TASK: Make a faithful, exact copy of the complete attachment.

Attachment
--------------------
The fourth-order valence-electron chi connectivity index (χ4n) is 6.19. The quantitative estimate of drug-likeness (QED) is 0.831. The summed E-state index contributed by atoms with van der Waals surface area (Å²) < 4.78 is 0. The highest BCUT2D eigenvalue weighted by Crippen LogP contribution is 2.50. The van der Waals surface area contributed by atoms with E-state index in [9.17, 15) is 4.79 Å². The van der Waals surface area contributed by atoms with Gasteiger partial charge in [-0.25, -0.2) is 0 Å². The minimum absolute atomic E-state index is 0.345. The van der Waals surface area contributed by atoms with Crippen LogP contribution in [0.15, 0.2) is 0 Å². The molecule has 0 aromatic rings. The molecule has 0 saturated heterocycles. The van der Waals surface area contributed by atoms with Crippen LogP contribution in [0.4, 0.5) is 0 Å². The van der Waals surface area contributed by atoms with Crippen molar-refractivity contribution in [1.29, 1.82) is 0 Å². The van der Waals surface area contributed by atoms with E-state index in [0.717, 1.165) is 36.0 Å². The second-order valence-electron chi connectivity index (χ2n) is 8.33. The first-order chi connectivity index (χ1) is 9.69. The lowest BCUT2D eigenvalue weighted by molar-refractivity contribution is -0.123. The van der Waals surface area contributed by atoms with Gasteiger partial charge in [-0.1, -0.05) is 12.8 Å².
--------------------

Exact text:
The fourth-order valence-electron chi connectivity index (χ4n) is 6.19. The quantitative estimate of drug-likeness (QED) is 0.831. The summed E-state index contributed by atoms with van der Waals surface area (Å²) < 4.78 is 0. The highest BCUT2D eigenvalue weighted by Crippen LogP contribution is 2.50. The van der Waals surface area contributed by atoms with E-state index in [9.17, 15) is 4.79 Å². The van der Waals surface area contributed by atoms with Gasteiger partial charge in [-0.25, -0.2) is 0 Å². The minimum absolute atomic E-state index is 0.345. The van der Waals surface area contributed by atoms with Crippen LogP contribution in [0.15, 0.2) is 0 Å². The molecule has 0 aromatic rings. The molecule has 0 saturated heterocycles. The van der Waals surface area contributed by atoms with Crippen LogP contribution in [0.4, 0.5) is 0 Å². The van der Waals surface area contributed by atoms with Crippen molar-refractivity contribution in [1.29, 1.82) is 0 Å². The van der Waals surface area contributed by atoms with E-state index in [0.717, 1.165) is 36.0 Å². The second-order valence-electron chi connectivity index (χ2n) is 8.33. The first-order chi connectivity index (χ1) is 9.69. The lowest BCUT2D eigenvalue weighted by molar-refractivity contribution is -0.123. The van der Waals surface area contributed by atoms with Gasteiger partial charge in [-0.1, -0.05) is 12.8 Å².